# add more webservers here
Now that you have defined what machines you are managing, you have to define what you are going to do on the remote machines.
Ansible calls this description of processes a “playbook,” and you don’t have to have just one, you could have different playbooks for different kinds of tasks.
Let’s look at an example for describing a rolling update process. This example is somewhat involved because it’s using haproxy, but haproxy is freely available. Ansible also includes modules for dealing with Netscalers and F5 load balancers, so this is just an example — ordinarily you would start more simply and work up to an example like this:
Key open source considerations for businesses, communities and developers.
OSCON’s theme last year was “from disruption to default.” Over the last decade, we’ve seen open source shift from the shadows to the limelight. Today, more businesses than ever are considering the role of open source in their strategies. I’ve had the chance to watch and participate in the transitions of numerous businesses and business units to using open source for the first time, as well as observing how open source strategies evolve for software businesses, both old and new.
In the view of many, open source is the pragmatic expression of the ethical idea of “software freedom,” articulated in various ways for several decades by communities around both Richard Stallman’s GNU Project and the BSD project. The elements of open source and free software are simple to grasp; software freedom delivers the rights to use, study, modify and distribute software for any purpose, and the Open Source Definition clarifies one area of that ethical construct with pragmatic rules that help identify copyright licenses that promote software freedom. But just as simple LEGO bricks unlock an infinite world of creativity, so these open source building blocks offer a wide range of usage models, which are still evolving.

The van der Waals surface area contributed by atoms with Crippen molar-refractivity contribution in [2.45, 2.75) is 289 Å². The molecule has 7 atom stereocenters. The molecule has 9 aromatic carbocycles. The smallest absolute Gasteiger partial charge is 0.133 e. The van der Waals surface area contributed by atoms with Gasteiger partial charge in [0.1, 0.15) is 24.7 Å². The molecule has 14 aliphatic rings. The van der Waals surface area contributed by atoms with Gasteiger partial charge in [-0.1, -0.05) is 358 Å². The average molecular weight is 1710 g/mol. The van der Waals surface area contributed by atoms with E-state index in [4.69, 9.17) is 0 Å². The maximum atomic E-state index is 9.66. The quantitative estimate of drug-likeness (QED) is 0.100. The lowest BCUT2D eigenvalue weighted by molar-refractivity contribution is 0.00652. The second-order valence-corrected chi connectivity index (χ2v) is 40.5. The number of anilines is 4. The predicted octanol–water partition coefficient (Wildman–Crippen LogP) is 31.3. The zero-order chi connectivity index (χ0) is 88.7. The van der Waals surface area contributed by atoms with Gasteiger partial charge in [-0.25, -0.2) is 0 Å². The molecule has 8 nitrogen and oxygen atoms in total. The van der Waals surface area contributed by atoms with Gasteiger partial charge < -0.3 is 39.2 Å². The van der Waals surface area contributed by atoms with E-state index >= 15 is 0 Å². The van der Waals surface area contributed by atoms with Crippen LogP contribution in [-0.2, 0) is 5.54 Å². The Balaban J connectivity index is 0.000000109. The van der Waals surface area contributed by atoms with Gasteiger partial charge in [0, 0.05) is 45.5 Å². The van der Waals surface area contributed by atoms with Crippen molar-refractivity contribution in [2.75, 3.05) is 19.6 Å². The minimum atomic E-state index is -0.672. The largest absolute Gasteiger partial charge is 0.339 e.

This paper offers some thinking tools for those involved in the consideration and implementation of open source strategies, both in software consuming organizations and by software creators. It aims to equip you with transferrable explanations for some of the concepts your business leaders will need to consider. It includes:
- A model for understanding the different layers of community that can form around an open source code “commons” and how you should (and should not) approach them.
- An exploration of the symbiotic relationship of transparency and privacy in open source communities.
- An explanation of where customer value comes from in enterprise open source, which illuminates the problems with “open core” strategies for communities and customers.
- A reflection on the principle that can be seen at work across all these examples: “trade control for influence”
Apache adds to their donated portfolio and your travel-patent guide to East Texas.
In the latest Developer Week in Review: Apache gets a gift of code from IBM, and a handy patent / travel guide for your next trip to East Texas.
iPhone devs may need lawyers, Apache gets a new project, and Java programmers abuse a pattern
If you were an iOS developer, you may have gotten to meet a process server in person this week, as Lodsys doles out the first batch of lawsuits. Oracle gave Apache the keys to OpenOffice, and told them to take it out for a spin, and your faithful editor vents about a commonly overused Java pattern.
Tomcat purrs, Amazon dictates, and HTML5 brands
In this edition of Developer Week in Review: there's a new Tomcat in town; Amazon sets app prices; and HTML5 may be a work in progress, but now it's got a logo.
Intel opens an app store, Apache fumes over Java, old software Microsoft should open source, Apple updates on the way
In this edition of Developer Week in Review: Intel opens an app store, Apache is peeved at Oracle, Microsoft open sources a language you've probably never heard of, and Radar detects an incoming salvo of point-releases from Apple.
Apache co-founder Brian Behlendorf discusses the CONNECT health data project.
In this podcast interview, Apache co-founder Brian Behlendorf discusses the CONNECT project and the role data can play in improving patient care and the medical system.